how to plan your office space

How To Plan Office Space

Imagine the moment when you get the keys to your new office location. You slide the key in the lock and with a sweet click, the doors open to your new 9-5 home-away-from-home. The freshly cleaned carpets and bare walls are glistening with potential and the aroma of opportunity feels like a breath of fresh air. It’s a blank page for you to write your business’s story — a clean canvas for your company’s creative hub.

Now the question is… How should you set up the office?

Knowing how to plan your office space is so much more than picking out who gets the corner office. Several factors go into how you should plan your office space. Keep reading to learn more about how to plan your office space.

Information Needed For Planning Office Space:

The first item on your office planning to-do list is to gather some information about your office space and your needs. Your real estate agent or person leasing the office space to you will likely be able to help you with the first part of this. Try to find out what the total square footage is and how it’s arranged. Find out how much of your square footage is available for office space and meeting areas. You’ll also want to know how much space is already being used for the restrooms, reception area, or even a kitchen/break room.

Next, you’ll need to know your capacity. Your real estate agent will likely be able to tell you what the fire marshall has concluded the capacity to be. But, you will also need to know how many people and workspaces you’ll need to fit in that area. Think about all the employees you’ll need to fit. Will you also need a waiting area? Or a reception area?

Before you begin writing out your plans, it’s important to have a detailed view of the space you’re working with and how you need it to work for you.

Consider Your Layout Design

Next, it’s time to consider your options for the type of workspaces and floor plan. Your office layout will have a huge impact on how your employees will work collaboratively and independently. The layout can also affect your workflow and adherence to processes. Furthermore, office layouts can also influence employee productivity and perspectives of the company.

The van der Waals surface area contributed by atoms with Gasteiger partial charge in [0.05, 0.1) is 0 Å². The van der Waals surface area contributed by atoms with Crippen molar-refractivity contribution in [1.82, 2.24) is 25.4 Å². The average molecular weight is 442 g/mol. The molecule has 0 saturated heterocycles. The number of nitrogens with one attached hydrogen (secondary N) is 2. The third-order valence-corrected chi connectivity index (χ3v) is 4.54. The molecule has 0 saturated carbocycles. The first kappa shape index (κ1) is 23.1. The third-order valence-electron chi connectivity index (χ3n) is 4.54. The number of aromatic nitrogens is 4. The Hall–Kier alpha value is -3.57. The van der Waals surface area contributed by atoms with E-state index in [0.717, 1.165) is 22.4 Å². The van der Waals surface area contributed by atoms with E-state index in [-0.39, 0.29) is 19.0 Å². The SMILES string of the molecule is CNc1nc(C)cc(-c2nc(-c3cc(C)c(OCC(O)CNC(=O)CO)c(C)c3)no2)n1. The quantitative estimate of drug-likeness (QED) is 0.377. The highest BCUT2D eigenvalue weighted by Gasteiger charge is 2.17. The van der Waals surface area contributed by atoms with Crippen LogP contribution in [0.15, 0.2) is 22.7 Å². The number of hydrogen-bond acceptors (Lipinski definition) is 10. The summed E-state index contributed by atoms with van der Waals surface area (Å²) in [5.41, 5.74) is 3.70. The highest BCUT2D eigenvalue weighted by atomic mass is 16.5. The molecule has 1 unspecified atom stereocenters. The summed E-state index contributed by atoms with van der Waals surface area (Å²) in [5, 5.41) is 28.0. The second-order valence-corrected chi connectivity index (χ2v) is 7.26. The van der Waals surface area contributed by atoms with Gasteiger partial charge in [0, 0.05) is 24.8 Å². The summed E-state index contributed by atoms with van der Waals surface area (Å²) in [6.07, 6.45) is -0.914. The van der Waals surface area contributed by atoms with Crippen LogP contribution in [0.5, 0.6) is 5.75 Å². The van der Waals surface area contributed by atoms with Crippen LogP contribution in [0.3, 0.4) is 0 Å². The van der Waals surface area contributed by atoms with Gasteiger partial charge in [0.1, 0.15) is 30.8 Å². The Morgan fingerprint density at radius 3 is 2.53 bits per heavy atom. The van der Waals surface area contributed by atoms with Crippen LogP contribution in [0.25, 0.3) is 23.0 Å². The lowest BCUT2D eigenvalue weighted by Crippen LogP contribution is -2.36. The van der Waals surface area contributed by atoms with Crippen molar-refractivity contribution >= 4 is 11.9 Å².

Traditional Offices

Traditional offices have built-in rooms throughout the workplace that function as smaller offices. Generally, these will have a reception area and one or many meeting spaces.

Cubicle Offices

Partitions and dividers are used to create individual workspaces for employees. These offices are a low-cost way to give employees some privacy and individual space. Oftentimes, there will be a private meeting room or private built-in offices for the manager/director level employees.


In this layout, workstations are created as clusters where multiple team members work facing each other. These are ideal for offices that have highly collaborative teams and projects. This environment allows employees to talk to each other to solve problems immediately.

Open Floor Plan Layout

Open floor plans usually mean rows of workspaces next to each other and tables where multiple people work facing each other. These types of offices are preferred by many start-up companies because they can be rearranged easily to accommodate changing needs.

Consider Your Facilities

Certain parts of an office can make or break your space. Consider the following:

  • How many outlets does the office have vs how many outlets your employees may need?
  • Consider if there is adequate lighting for your employees to work.
  • Is there space for employees to relax on breaks?
  • Consider the HVAC system of the building. Will the area be warm enough for employees in the winter and cool enough in the summer?
  • Does the look of the office match your brand and create a productive, collaborative atmosphere for your employees?

Talk To Your Employees

When planning an office space, your employees will feel appreciated to be included in the decision-making process. Asking them questions such as:

  • How much space do they need?
  • How many outlets do they need?
  • What kind of desks do they prefer?
  • Do they have preferences about the layout?
  • Do they need any special accommodations or considerations?
  • Is there any specific furniture or furniture arrangements needed?

Begin Arranging Furniture

Next, it’s time to set up your office furniture. Leave plenty of room for moving around the desk and office, getting in and out of chairs, and around heaters/air conditioners.

If you don’t have furniture, purchasing from local companies will often yield better results than purchasing from the big box stores. If you lack a very large budget, gently used office furniture can be great for furnishing your office.

Continuum Office Environments

Planning your business’s headquarters in Spokane? Opening up another branch of your office? Continuum Office Environments is your one-stop-shop for office furniture in Spokane that fits your budget and your brand. Check out our office on North Fancher today!